Application Specific Systems for Automotive Test: EV Battery Pack Validation


[APPLAUSE] OK, we just saw how FlexLogger
addresses manual workflows. Let’s take a look at an
application which requires a more automated workflow. And to do that, please
welcome to the stage Ty Prather and Lynn Sarcione. [APPLAUSE] Hi Ty, Hey, Lynn. I know that both
of you have been working with our
automotive customers on EV Powertrain applications. Can you tell us about why
those applications require more automated workflow? Sure. At a high level, the same
validation workflow steps apply to engineers
testing EV Powertrains. But as we dive in, different
device characteristics drive different test approaches. Yeah. Take the EV Traction
Inverter, for example. To find the optimal
control scheme, you need to emulate the battery
on one side and the motor on the other, while stepping
through a large number of test cases. This requires a high
degree of automation, and the control of measurement
steps of the workflow. In contrast, take a
look at the EV battery. Because the battery is the
most costly and potentially dangerous component
of the powertrain, it’s critical to
validate the performance with actual physical batteries
instead of simulations. To do this with adequate
test confidence and coverage, it requires setting up lots of
these test cells in parallel. Which requires a high
degree of automation in the systems management
and deployment steps of the workflow. So what you’re seeing
here is a focus on a specific application, with
a specific device under test, in a specific industry. And with this focus, it
gives us more possibilities for improving our workflows. Yeah. By being this specific, we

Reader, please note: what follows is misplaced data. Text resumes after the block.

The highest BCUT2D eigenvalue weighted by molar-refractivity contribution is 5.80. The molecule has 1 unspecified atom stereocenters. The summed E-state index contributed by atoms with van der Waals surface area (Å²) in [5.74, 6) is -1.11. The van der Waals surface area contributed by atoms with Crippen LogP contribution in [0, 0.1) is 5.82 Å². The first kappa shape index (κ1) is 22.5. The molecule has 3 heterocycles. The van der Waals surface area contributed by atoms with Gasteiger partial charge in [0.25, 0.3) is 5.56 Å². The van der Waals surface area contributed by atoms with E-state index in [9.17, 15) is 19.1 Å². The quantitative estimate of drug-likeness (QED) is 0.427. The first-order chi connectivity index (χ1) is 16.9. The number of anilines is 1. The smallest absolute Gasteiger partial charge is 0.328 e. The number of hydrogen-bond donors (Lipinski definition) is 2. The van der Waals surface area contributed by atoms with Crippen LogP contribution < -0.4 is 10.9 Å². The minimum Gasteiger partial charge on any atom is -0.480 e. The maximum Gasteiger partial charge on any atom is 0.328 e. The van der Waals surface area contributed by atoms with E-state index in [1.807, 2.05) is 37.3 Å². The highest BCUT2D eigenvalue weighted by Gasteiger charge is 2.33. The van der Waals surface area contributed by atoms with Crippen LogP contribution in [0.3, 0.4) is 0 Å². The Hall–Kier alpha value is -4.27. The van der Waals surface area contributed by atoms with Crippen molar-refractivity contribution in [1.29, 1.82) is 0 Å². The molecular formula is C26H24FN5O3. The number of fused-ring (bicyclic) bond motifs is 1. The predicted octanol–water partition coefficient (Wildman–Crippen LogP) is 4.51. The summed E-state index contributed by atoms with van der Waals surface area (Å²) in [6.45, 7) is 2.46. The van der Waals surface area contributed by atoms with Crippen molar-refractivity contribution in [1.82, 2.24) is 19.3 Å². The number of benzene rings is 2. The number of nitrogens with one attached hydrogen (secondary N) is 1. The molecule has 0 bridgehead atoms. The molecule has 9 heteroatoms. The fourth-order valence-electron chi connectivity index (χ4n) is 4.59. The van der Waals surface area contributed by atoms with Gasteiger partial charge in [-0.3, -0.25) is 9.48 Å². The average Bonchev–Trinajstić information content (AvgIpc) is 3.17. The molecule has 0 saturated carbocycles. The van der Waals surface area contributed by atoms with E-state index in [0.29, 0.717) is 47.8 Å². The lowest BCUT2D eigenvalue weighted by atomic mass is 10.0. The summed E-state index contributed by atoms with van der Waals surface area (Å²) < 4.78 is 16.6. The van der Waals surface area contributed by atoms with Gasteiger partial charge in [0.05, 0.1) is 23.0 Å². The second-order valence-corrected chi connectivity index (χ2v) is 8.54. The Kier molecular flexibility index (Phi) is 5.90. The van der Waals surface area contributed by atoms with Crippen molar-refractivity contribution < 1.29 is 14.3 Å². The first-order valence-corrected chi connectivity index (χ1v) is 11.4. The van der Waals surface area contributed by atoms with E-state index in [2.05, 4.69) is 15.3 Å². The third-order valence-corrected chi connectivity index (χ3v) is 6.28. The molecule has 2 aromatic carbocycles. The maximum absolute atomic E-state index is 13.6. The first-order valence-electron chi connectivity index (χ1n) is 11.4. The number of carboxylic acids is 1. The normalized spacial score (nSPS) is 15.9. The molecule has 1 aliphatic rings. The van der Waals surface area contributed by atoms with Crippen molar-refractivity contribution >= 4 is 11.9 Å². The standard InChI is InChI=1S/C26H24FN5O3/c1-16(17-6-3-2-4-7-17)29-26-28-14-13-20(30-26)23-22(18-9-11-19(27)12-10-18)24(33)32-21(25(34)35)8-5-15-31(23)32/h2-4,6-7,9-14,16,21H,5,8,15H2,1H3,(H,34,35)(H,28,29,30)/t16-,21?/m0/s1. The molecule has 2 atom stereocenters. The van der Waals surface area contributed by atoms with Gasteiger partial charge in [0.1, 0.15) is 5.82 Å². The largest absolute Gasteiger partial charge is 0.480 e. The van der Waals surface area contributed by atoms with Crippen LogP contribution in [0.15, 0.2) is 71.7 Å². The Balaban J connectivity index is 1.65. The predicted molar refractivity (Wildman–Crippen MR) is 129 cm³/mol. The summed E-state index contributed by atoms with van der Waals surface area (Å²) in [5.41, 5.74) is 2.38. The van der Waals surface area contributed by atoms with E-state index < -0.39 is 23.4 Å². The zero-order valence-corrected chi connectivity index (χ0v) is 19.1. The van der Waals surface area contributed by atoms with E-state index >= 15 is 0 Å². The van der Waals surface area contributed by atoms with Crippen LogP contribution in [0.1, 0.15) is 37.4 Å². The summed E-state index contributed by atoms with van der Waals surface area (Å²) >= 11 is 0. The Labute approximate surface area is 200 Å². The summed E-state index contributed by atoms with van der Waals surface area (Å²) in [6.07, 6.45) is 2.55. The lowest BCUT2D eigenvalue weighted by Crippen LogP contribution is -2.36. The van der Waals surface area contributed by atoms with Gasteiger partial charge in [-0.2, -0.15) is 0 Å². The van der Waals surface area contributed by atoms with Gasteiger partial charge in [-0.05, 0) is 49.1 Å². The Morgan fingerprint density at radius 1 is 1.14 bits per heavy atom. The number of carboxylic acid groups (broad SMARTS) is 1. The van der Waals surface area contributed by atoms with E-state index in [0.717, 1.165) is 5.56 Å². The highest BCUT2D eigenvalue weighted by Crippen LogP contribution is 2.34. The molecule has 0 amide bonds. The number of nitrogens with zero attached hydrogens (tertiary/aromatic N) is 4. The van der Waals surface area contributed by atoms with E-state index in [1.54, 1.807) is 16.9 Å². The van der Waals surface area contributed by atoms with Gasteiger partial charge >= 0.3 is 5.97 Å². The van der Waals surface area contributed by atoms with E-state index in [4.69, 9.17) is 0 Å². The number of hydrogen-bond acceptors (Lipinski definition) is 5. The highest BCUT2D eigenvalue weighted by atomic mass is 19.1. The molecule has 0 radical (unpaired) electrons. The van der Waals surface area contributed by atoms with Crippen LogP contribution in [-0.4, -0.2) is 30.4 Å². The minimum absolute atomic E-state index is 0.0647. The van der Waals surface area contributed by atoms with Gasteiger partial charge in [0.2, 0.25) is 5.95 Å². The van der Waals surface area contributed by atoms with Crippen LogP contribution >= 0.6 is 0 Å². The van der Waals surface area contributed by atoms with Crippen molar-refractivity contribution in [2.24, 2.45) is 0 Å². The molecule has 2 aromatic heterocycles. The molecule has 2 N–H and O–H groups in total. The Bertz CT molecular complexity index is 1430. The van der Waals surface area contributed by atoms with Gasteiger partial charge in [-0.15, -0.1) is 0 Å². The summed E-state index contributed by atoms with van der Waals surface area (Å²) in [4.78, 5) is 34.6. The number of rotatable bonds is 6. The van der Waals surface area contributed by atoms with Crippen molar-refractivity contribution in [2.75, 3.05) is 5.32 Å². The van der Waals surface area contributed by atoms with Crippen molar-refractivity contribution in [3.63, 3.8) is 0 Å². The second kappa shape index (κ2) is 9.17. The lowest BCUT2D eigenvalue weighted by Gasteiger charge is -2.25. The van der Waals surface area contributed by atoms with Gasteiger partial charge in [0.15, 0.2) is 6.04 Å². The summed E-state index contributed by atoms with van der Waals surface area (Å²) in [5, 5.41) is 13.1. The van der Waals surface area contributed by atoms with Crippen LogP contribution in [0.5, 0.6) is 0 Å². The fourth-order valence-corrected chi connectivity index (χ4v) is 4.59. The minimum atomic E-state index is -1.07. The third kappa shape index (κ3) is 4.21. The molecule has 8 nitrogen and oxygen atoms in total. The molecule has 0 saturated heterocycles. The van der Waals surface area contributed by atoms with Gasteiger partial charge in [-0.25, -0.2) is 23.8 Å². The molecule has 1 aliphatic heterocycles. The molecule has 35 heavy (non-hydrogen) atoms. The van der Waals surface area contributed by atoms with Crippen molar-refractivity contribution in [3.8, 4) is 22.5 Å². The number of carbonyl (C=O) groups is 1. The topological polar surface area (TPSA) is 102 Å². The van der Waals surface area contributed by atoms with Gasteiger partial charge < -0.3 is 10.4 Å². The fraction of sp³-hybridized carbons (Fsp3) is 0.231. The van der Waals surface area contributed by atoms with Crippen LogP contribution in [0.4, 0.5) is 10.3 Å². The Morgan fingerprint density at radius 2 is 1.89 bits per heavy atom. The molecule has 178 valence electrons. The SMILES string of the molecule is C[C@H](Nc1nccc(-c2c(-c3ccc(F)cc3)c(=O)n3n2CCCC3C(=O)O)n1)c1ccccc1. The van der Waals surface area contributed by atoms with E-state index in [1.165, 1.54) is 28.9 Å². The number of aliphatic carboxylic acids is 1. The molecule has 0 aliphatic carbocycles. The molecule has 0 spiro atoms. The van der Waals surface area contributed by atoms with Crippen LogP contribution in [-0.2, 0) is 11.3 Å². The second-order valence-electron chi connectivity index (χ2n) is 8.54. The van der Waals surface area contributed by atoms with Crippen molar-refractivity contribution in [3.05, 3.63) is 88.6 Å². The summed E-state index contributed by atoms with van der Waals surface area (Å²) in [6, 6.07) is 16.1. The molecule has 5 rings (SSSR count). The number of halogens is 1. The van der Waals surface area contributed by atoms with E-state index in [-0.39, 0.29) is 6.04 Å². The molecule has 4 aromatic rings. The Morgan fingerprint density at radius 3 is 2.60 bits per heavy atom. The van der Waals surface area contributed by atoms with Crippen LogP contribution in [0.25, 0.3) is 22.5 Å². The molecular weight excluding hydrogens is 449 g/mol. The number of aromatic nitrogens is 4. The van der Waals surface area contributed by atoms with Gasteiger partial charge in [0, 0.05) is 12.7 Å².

can partner with our customers to identify which
aspects of their workflow are most painful and
prime for optimization. And because we see test teams
building similar pieces over and over again, we can
begin to incorporate those into our standard
system offering, reducing the development
and maintenance costs to our customers. Here you can see three
application-specific systems we’re building, tailored
to the needs of customers in the automotive industry. For battery pack and
module validation, traction inverter validation,
and ECU production test. So we’re lucky enough
to have the battery tester here on stage. Let’s take a look. Sure. So over here we have our battery
cycler, our measurement rack, and then our battery
pack that would normally be inside of a thermal chamber. And there would be
dozens of these. Actually, we’ve been
in labs about the size of this room that’re
packed full of testers, all doing concurrent battery
pack and module validation. So the system’s
built specifically with the needs of EV
Powertrain engineers testing battery packs
and modules in mind. But it’s built on standard
platform products, like CompactRIO and LabVIEW. So it maintains the flexibility
and the customizability that you’re familiar
with from NI. We’re also building
new capabilities in more targeted products
to complete these systems. Including new measurements,
signal conditioning, and third-party
device integration. A good example of
this is the addition of power electronics